Review – The Kid Who Would Be King

FILM REVIEWTHE KID WHO WOULD BE KINGWith Louis Ashbourne Serkis, Dean Chaumoo, Patrick Stewart, Tom Taylor, Rhianna Dorris. Written and directed by Joe Cornish. Rated PG for fantasy action violence, scary images, thematic elements including some bullying, and language. 110 minutes.

kid_who_would_be_king_ver4THE KID WHO WOULD BE KING puts a fresh spin on the King Arthur legend by bringing it into the modern day. It’s something that should please school-age viewers and should be tolerable for parents who may accompany them.

Alex (Louis Ashbourne Serkis) is a British schoolkid who is often victimized by bullies (Tom Taylor, Rhianna Dorris). His best friend Bedders (Dean Chaumoo) is similarly picked on, and his learning how to do magic tricks – not very well – isn’t especially helpful. While running onto a construction site while trying to avoid the bullies, he finds something that would be recognizable to anyone who knows the Arthurian story: the sword Excalibur.

When he pulls the sword from the stone it’s embedded in, it’s clear he has been marked for great things. However, it also puts him under threat from Morgana (Rebecca Ferguson), King Arthur’s half-sister who has been trapped underground for centuries and has now come forth to claim the sword as her rightful inheritance. That brings forth the wizard Merlin (Angus Imrie), who instructs Alex how to fight Morgana and prevent her plan to enslave the world.

With the help of Merlin, Bedders, and the bullies he enlists to his side – as Arthur brought former enemies to his fabled Round Table – Alex sets out his quest. It’s done with some humor without undercutting the main story. A big laugh for adults will be when Merlin reverts to his adult form and it turns out to be played with grizzled panache by none other than Patrick Stewart.

The movie reaches a climax with Alex leading his whole school against Morgana’s army of undead soldiers, but along the way he learns a variation of the code of chivalry, which emphasizes loyalty and honor. While the special effects make for a dramatic finale, writer/director Joe Cornish doesn’t neglect having a real ending. No, it’s not a set-up for a sequel. It faces the question the whole film has been pointing towards: what is a 12-year-old who’s been told he’s the successor to King Arthur supposed to do now? It’s not like Queen Elizabeth and her family are going to be stepping aside for him.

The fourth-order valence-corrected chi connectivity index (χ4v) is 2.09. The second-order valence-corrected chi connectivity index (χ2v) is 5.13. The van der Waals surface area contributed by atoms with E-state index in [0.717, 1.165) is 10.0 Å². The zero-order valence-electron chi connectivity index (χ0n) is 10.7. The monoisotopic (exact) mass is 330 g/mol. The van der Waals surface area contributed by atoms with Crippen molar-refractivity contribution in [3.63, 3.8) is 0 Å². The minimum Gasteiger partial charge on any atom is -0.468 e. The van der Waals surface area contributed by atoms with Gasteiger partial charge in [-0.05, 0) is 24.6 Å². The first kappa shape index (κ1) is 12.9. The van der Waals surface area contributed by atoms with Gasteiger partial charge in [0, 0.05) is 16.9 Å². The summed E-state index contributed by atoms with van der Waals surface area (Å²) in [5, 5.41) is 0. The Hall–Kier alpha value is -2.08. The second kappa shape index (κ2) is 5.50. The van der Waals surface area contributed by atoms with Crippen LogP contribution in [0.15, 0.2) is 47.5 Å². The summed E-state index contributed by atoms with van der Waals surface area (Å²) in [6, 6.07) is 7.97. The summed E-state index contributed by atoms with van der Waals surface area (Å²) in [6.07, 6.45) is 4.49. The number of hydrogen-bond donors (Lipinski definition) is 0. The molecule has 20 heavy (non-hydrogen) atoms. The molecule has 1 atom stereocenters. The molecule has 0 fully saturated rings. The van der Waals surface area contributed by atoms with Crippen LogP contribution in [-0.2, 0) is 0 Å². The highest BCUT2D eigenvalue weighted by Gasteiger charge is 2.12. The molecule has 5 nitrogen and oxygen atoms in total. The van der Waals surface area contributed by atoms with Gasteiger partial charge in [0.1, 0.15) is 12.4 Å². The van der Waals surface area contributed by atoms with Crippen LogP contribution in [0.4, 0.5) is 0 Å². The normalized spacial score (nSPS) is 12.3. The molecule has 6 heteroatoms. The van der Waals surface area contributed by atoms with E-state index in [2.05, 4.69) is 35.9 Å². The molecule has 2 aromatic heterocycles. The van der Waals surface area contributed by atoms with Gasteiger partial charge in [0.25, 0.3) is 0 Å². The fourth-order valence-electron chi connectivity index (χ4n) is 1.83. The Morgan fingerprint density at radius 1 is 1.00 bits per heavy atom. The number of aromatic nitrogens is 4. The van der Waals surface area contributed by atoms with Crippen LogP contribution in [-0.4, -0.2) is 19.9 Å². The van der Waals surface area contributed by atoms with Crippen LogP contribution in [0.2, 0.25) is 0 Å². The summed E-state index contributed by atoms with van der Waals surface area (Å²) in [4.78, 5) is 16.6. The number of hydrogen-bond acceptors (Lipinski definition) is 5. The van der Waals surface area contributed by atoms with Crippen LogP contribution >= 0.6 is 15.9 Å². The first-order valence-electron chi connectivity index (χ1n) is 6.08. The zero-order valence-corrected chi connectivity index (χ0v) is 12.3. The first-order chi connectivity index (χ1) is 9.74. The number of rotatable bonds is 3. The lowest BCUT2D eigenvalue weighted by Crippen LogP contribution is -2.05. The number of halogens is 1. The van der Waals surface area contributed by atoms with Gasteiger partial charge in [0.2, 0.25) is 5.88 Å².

Stewart’s appearances are fun, and Ferguson is an effective villain, but the weight of the film is on Serkis and the rest of the young cast, and they get the job done. It’s very much of a boy’s movie, although Dorris is an effective part of the core group. At least they didn’t make her the “love interest.”

“The Kid Who Would Be King” won’t be on next year’s Oscar list, but it is a solid entry for those seeking entertaining family films.•••

North Shore Movies has given this film a score of 3.5 out of 5.Daniel M. Kimmel is a veteran movie critic and author of a host of film-related books. His latest novel, Father of the Bride of Frankenstein, has just been released. He is the 2018 recipient of the Skylark Award given by the New England Science Fiction Association. He lives in Somerville, Massachusetts.


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